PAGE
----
Willingness to Uproot–in order to travel this journey of faith, we must be willing to uproot. Even though Abraham had no idea where he was going, he picked up his family and his life and his belongings and set out. I am concerned with our need (mine included) to be comfortable–settled. We’ve only been at our church for 7 months, but I have found myself saying over and over “I’m never moving again! I don’t ever want to pack or unpack those boxes again!” But the truth is that there is more to it than not wanting to go through the hassle of moving.

Rather, it is a need that I have to be settled–to put down some roots. I do not want to be relocated or dislocated or uprooted. I want to be settled and planted and safe and comfortable. But that is not always a part of a journey of faith. Abraham relocated to tent living. Every day on the move–pressing toward some unknown destination that would be an inheritance. I think Abraham understood that the journey was more important than the place of origin or the destination.

All Out Dependence–in order to travel this journey of faith, we must be willing to become dependent (which really goes against our grain in our society that teaches that success is independence!). Even though Abraham had no idea where he was going, he depended not only upon God, but also upon his fellow travelers, to reach his destination. This is a high calling to realize that what we have is not ours. We are a selfish, consumer driven society that most of the time acts like a 2-year-old with their loud protests “It’s mine!”

hen we not only accept, but also embrace the truth that there is something bigger and greater–that there is God to whom all of this belongs, we realize that we possess nothing. Alcoholics Anonymous has known this because their second step of the twelve-step program developed when they “came to believe that a Power greater than ourselves could restore us to sanity.” The only way to sobriety for an alcoholic is to realize dependence. Much the same way, the only way to take this journey of faith is to realize dependence.

I find that I understand my faith journey best in hindsight. “In retrospect, what Abraham and Sarah exemplified was faith that responded to promise without seeing it come to full fruition. Living in hope, but not in fulfillment, they became strangers and exiles. Theirs was a pilgrim existence that moved where it was led by God…[the vision of faith] is a steadfast clinging to a divine promise that moves us through time and history. Even if we stay in one place, the promise of God calls us to leave and move on to new horizons. ‘Faith thus becomes a confident wandering’ (Kaseman). We move in response to the summons of God, and in so doing move from one alien existence to another.” (Preaching Through the Christian Year–Year C, pp. 367-368)

“Faith thus becomes a confident wandering.”Will Campbell tells this story of a time when he was the cook on Waylon Jennings tour bus. Late one night, I [Campbell] said, “What do you believe?” “Yeah,” he [Jennings] answered. On an overnight stagecoach, a conversation need not be rushed. After a long silence I asked, “Yeah? What’s that supposed to mean?” Quiet again, until Waylon said, “Uh-huh.” That ended my prying into the state of ole Waylon’s soul.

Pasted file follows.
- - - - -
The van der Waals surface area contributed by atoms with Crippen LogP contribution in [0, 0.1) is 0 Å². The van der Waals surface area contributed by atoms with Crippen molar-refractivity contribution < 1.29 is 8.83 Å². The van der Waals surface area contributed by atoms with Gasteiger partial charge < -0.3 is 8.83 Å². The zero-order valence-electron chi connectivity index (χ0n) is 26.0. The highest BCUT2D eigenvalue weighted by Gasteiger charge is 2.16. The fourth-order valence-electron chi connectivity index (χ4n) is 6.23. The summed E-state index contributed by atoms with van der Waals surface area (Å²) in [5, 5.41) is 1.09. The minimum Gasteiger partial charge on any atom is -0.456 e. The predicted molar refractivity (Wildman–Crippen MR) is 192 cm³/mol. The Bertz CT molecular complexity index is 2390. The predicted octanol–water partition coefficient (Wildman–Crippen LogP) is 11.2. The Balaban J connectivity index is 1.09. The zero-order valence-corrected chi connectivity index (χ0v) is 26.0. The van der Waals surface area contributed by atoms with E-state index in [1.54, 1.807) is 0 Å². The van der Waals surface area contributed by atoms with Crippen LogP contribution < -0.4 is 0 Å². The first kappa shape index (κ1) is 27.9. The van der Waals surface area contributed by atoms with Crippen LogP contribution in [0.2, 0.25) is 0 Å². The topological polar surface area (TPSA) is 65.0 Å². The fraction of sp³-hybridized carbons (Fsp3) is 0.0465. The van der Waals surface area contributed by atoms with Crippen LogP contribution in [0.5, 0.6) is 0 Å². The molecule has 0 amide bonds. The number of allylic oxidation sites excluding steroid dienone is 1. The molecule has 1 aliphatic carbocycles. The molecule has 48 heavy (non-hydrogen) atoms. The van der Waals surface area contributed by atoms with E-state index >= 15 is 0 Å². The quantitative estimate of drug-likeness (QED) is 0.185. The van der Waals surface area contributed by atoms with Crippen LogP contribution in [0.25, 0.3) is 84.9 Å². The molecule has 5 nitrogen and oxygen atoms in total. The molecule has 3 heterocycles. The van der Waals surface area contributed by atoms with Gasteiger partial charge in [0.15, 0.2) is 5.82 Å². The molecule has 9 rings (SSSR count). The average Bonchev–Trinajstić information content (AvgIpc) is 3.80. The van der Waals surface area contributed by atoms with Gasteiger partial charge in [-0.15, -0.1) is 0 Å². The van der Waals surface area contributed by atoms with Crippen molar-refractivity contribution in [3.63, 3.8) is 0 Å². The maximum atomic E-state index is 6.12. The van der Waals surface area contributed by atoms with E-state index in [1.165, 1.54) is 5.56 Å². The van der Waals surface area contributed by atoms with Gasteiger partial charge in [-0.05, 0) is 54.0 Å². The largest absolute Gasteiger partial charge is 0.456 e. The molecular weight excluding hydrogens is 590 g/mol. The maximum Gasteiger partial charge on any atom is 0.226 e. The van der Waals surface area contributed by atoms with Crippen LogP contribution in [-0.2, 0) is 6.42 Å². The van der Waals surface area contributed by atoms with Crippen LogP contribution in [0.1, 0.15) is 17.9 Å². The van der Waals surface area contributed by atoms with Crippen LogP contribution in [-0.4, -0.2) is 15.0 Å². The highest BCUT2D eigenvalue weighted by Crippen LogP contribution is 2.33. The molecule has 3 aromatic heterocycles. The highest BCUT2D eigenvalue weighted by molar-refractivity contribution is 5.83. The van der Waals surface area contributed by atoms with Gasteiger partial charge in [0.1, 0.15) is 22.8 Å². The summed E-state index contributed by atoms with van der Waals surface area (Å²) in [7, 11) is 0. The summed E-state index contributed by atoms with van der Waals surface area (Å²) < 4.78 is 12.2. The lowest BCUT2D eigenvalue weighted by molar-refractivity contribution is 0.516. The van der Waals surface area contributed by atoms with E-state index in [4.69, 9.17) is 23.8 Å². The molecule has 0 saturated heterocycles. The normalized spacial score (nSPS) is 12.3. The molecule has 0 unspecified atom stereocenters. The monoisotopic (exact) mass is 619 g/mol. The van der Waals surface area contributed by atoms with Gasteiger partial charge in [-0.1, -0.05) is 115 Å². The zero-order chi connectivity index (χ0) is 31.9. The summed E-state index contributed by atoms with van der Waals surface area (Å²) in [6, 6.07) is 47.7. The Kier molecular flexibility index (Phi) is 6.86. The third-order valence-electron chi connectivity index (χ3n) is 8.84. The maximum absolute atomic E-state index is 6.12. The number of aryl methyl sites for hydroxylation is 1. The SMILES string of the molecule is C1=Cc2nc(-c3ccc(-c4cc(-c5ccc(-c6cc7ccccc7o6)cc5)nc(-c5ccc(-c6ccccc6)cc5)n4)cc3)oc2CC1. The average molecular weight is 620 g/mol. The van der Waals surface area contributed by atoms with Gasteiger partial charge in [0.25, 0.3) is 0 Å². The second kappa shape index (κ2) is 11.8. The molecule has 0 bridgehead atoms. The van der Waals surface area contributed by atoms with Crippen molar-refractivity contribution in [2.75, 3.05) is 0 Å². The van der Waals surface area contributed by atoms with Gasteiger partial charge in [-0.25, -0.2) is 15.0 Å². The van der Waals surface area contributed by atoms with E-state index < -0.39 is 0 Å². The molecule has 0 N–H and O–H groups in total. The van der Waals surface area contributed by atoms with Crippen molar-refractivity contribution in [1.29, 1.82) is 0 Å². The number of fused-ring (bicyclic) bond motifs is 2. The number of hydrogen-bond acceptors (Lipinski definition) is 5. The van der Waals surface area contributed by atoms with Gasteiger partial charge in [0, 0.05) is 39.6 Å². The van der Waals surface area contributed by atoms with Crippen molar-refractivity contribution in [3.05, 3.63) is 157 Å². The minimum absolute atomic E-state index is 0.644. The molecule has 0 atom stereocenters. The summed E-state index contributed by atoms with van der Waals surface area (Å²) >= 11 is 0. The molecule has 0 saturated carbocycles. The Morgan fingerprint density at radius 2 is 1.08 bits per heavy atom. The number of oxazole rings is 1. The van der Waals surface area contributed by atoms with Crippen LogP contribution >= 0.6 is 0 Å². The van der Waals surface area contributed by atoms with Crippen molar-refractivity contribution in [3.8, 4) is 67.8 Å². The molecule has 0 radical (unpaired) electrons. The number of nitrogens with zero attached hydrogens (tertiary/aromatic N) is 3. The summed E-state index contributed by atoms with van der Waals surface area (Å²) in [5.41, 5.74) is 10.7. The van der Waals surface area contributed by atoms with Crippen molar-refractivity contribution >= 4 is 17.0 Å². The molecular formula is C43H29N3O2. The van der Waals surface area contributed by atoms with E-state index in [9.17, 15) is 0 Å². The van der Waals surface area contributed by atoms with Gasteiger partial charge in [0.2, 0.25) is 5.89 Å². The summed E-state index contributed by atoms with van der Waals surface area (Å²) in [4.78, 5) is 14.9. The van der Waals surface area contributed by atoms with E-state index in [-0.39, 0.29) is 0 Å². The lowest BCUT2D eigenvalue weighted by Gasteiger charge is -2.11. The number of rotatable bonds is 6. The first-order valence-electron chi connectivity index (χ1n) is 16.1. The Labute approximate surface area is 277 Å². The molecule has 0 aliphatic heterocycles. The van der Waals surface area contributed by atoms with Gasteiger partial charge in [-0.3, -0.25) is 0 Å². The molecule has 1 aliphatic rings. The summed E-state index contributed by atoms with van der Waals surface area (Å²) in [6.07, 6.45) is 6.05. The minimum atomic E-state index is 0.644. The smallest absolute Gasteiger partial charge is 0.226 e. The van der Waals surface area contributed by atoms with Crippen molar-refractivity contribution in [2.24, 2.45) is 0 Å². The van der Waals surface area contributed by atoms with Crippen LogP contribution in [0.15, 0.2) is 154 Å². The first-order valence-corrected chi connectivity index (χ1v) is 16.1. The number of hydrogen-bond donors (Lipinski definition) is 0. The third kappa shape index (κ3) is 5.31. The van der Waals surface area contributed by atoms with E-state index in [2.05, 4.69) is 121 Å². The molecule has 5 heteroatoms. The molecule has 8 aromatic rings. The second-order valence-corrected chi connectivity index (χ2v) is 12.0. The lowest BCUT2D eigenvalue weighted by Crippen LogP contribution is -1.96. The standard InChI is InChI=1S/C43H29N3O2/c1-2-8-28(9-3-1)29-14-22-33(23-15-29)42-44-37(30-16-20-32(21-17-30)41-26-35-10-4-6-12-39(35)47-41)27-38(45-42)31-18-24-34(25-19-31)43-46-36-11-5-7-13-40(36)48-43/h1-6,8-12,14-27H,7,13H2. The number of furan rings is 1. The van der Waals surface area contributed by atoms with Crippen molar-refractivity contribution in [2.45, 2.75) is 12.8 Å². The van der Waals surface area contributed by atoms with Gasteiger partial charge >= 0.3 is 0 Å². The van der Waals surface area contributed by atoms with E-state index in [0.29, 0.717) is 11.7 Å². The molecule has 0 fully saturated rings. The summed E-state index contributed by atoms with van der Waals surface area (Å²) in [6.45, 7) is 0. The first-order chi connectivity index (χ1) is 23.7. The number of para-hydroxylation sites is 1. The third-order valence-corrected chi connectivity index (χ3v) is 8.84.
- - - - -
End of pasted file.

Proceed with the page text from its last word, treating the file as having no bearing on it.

Today we are bombarded with a theology of certitude. I don’t find much biblical support for the stance of “God told me and I’m telling you, and if you don’t believe as I do, you’re doomed. A sort of “My god can whip your god” posture. From Abraham, going out by faith not knowing where he was being sent, to Jesus on the cross, beseeching [God] for a better way, there was always more inquiring faith than conceited certainty. (Soul Among Lions, Will D. Campbell, p. 8.)

Abraham and Sarah never got to step foot into their land of promise, but the writer of Hebrews reminds us that “by faith,” Abraham obeyed when he was summoned for the journey–not having a foggy idea where he was going.

So, may we “by faith” travel our faith journeys, even this day,

May we trust God

May we be willing to be uprooted

And may we know what it means to be dependent.

And may God give us grace for confident wanderings.

May it be so. Amen.

(Note: I am indebted to Thomas G. Long in the Interpretation: A Bible Commentary for Teaching and Preaching–Hebrews for the three qualities of a faith journey.

About the Author:

Amy Jacks Dean is a native of Clinton, SC and is a graduate of Clinton High School, Presbyterian College, and the Southern Baptist Theological Seminary.

After serving as an associate minister at First Baptist, Clemson, SC;  Amy became the interim campus Minister at Samford University and then the Associate Pastor at Riverchase Baptist. In 2000 she became the Co-Pastor of the Park Road Baptist Church in Charlotte, NC, along with her husband, Russ. Together, they share all of the duties of the pastoral responsibilities.

Amy has served as President of the Board for the Center for Congregational Health, on the national board for the Alliance of Baptists, and was President of the Board of Loaves and Fishes. She is frequently invited to preach and speak around the country.

Russ and Amy have two boys, Jackson and Bennett. Amy loves to cook and to knit, but her favorite past times involve watching her boys on a baseball field or a concert hall.

 

Scripture and Music:

Isaiah 1:1. 10-20

Psalm 50:1-8, 22-23

Genesis 15:1-6

Psalm 33:12-22

Hebrews 11:1-3, 8-16

Luke 12:32-40


Hymns:

Jesus Shall Reign

Whiter Than Snow

Though Your Sins Be As Scarlet

Trust and Obey

All My Hope On God is Founded

Faith of Our Fathers

How Firm A Foundation

 

Anthems:

Only Faith (Joseph Martin)

Sing and Be Not Silent (McDonald)

The Heavens Are Declaring (F.J. Haydn)

Honor and Glory (J.S. Bach)

Wake, Awake for Night Is Flying (J.S. Bach)

Keep Your Lamps (Andre Thomas)

 

Solos:

Take Time to Be Holy

Keep Your Lamps

Refiner’s Fire

Offertory (Beck)